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Neil Gabler NEIL GABLER 1908-2006; American professor, journalist and commentator
The illusion of entertainment. • of Hollywood blockbuster films on the early 21st century, New York Times, 4 August 2002. Gabler attributes the phrase to television producer Paul Rosenthal
J K Galbriath JOHN KENNETH GALBRAITH 1908-2006; American economist
There is an insistent tendency among solemn social scientists to think of any institution which features rhymed and singing commercials, intense and lachrymose voices urging highly improbable enjoyment, caricatures of the human oesophagus in normal or impaired operation, and which hints implausibly at opportunities for antiseptic seduction, as inherently trivial. This is a great mistake. The industrial system is profoundly dependent on commercial television and could not exist in its present form without it. • The New Industrial State, 1967
Peter Gammond PETER GAMMOND and PETER CLAYTON British record producers (Decca Record Company)
Rock and roll. Rock ‘n’ roll. Rock. A more commercial form of skiffle generally using contrived themes instead of folk-music and with the emphasis on the rhythm or beat, which is magnified to frantic proportions. It does not employ the jazz inflection so completely as rhythm and blues and skiffle, but rather a number of tricks and affectations which emphasise the crude rhythms. The effect is also generally emphasised by suggestive body movements. ... It would seem to have the characteristics of a temporary craze rather than the more lasting folk element of skiffle. • A Guide to Popular Music, 1960. Skiffle was a form of music that flourished in Britain for about three years from 1955.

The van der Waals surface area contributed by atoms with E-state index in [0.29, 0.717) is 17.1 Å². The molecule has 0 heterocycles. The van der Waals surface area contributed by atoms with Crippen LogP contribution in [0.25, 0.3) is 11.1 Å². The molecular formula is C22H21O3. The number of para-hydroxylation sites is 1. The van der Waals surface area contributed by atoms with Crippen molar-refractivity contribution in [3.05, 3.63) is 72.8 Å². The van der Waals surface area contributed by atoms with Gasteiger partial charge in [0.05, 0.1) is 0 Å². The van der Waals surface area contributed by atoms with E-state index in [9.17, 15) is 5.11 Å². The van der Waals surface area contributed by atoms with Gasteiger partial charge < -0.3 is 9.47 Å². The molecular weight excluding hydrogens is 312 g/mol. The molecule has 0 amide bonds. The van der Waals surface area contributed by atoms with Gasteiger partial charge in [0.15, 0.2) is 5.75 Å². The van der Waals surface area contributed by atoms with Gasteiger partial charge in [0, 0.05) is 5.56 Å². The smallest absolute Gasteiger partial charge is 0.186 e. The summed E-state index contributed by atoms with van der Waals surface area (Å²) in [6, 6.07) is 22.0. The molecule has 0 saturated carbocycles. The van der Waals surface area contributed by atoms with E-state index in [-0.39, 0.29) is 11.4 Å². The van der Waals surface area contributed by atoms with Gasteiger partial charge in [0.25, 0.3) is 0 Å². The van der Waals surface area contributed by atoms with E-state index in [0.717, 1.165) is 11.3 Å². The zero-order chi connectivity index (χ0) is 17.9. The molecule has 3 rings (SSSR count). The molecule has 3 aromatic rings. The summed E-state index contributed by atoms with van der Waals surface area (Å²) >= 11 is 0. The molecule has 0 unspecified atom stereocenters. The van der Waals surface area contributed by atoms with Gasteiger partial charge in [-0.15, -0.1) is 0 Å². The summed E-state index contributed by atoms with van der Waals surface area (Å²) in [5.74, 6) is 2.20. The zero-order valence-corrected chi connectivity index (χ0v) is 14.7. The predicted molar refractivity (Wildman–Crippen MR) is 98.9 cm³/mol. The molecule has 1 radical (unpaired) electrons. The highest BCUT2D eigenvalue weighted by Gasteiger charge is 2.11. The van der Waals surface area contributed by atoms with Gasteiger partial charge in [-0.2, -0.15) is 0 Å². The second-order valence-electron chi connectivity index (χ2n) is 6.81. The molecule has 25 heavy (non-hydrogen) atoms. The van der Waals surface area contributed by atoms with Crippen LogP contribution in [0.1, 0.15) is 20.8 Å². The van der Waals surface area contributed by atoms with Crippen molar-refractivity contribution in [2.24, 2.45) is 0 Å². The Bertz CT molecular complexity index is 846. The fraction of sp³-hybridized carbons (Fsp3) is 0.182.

Abel Gance ABEL GANCE 1889-1981; French film director
I felt that if the audience saw the effect they would be seduced by it and be less interested in the content of the film. If it fascinated the eye, it would fail to do the same for the mind and heart. • rejecting experimental 3D colour footage for Napolιon, c.1926
Ava Gardner AVA GARDNER Ava Lavinia Gardner
1922-1990; American film actress
For the loot, honey, for the loot. • Reason for coming out of retirement to appear in a soap opera. Quoted in People, 10 June 1985
Bill Gates BILL GATES William H Gates III
1955- ; Founder of Microsoft
1 640K ought to be enough for anybody. • 1981, referring to computer hard disk memory capacity
2 The entire world is going digital. • March 1997
3 It is still going to be quite a while before we have interactive digital TV. • March 1997
4 The Internet is the most important development in mass communications since the invention of the printing press. • March 1997
5 Technological advances alone aren't enough to drive social change. At least some people have to embrace change or it won't happen. Two tendencies cause new products to be adopted over prolonged periods rather than immediately: products evolve slowly to meet the needs of the market, and the market adapts slowly to new opportunities. People only slowly adapt their patterns, mindsets, skills and expectations to match the opportunities afforded by a new product. It takes years for people to hear about a product, try it, get used to it, rely on it. • May 1997